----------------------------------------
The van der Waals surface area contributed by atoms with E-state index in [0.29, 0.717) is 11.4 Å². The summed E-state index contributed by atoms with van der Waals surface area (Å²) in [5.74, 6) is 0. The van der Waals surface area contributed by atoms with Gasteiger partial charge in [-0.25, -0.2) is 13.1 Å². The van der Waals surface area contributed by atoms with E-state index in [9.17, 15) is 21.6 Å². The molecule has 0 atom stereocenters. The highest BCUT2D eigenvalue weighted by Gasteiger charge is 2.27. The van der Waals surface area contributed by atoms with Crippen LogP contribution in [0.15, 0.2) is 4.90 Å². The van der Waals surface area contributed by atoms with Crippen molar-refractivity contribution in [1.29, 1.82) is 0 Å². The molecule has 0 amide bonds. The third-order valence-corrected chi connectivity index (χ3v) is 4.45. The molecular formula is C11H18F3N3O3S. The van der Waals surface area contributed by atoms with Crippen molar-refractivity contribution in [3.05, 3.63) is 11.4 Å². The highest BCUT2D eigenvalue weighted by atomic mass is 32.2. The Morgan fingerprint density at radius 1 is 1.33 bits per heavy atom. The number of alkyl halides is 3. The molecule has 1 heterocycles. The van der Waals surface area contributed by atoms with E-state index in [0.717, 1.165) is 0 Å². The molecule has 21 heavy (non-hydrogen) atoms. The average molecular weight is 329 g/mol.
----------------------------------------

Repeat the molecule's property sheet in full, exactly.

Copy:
The van der Waals surface area contributed by atoms with E-state index in [0.29, 0.717) is 11.4 Å². The summed E-state index contributed by atoms with van der Waals surface area (Å²) in [5.74, 6) is 0. The van der Waals surface area contributed by atoms with Gasteiger partial charge in [-0.25, -0.2) is 13.1 Å². The van der Waals surface area contributed by atoms with E-state index in [9.17, 15) is 21.6 Å². The molecule has 0 atom stereocenters. The highest BCUT2D eigenvalue weighted by Gasteiger charge is 2.27. The van der Waals surface area contributed by atoms with Crippen LogP contribution in [0.15, 0.2) is 4.90 Å². The van der Waals surface area contributed by atoms with Crippen molar-refractivity contribution in [1.29, 1.82) is 0 Å². The molecule has 0 amide bonds. The third-order valence-corrected chi connectivity index (χ3v) is 4.45. The molecular formula is C11H18F3N3O3S. The van der Waals surface area contributed by atoms with Crippen molar-refractivity contribution in [3.05, 3.63) is 11.4 Å². The highest BCUT2D eigenvalue weighted by atomic mass is 32.2. The Morgan fingerprint density at radius 1 is 1.33 bits per heavy atom. The number of alkyl halides is 3. The molecule has 1 heterocycles. The van der Waals surface area contributed by atoms with E-state index in [0.717, 1.165) is 0 Å². The molecule has 21 heavy (non-hydrogen) atoms. The average molecular weight is 329 g/mol.